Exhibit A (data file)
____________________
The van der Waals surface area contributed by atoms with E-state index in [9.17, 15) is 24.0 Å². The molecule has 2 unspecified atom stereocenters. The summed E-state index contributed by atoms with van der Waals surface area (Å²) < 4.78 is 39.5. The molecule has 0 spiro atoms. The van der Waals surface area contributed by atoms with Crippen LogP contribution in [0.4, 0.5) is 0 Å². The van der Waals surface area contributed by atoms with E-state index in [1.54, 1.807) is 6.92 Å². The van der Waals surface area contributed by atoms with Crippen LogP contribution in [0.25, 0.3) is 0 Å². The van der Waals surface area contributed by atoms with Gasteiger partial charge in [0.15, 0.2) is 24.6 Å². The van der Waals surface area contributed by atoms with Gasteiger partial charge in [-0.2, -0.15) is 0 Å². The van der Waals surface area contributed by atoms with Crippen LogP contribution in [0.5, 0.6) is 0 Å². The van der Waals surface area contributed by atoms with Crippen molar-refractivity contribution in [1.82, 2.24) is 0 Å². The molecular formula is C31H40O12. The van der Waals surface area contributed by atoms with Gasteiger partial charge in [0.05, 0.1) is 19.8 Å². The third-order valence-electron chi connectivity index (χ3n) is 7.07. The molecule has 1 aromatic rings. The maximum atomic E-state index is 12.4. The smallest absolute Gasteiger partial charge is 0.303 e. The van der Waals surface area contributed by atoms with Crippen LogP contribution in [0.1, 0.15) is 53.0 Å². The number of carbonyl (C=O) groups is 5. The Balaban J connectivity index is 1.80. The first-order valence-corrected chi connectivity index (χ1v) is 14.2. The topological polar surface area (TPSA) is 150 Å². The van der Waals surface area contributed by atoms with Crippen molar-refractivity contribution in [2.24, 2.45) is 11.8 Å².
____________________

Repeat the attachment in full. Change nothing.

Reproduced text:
The van der Waals surface area contributed by atoms with E-state index in [9.17, 15) is 24.0 Å². The molecule has 2 unspecified atom stereocenters. The summed E-state index contributed by atoms with van der Waals surface area (Å²) < 4.78 is 39.5. The molecule has 0 spiro atoms. The van der Waals surface area contributed by atoms with Crippen LogP contribution in [0.4, 0.5) is 0 Å². The van der Waals surface area contributed by atoms with E-state index in [1.54, 1.807) is 6.92 Å². The van der Waals surface area contributed by atoms with Crippen LogP contribution in [0.25, 0.3) is 0 Å². The van der Waals surface area contributed by atoms with Gasteiger partial charge in [0.15, 0.2) is 24.6 Å². The van der Waals surface area contributed by atoms with Gasteiger partial charge in [-0.2, -0.15) is 0 Å². The van der Waals surface area contributed by atoms with Crippen LogP contribution in [0.5, 0.6) is 0 Å². The van der Waals surface area contributed by atoms with Crippen molar-refractivity contribution in [1.82, 2.24) is 0 Å². The molecular formula is C31H40O12. The van der Waals surface area contributed by atoms with Gasteiger partial charge in [0.05, 0.1) is 19.8 Å². The third-order valence-electron chi connectivity index (χ3n) is 7.07. The molecule has 1 aromatic rings. The maximum atomic E-state index is 12.4. The smallest absolute Gasteiger partial charge is 0.303 e. The van der Waals surface area contributed by atoms with Crippen LogP contribution in [0.1, 0.15) is 53.0 Å². The number of carbonyl (C=O) groups is 5. The Balaban J connectivity index is 1.80. The first-order valence-corrected chi connectivity index (χ1v) is 14.2. The topological polar surface area (TPSA) is 150 Å². The van der Waals surface area contributed by atoms with Crippen molar-refractivity contribution in [2.24, 2.45) is 11.8 Å².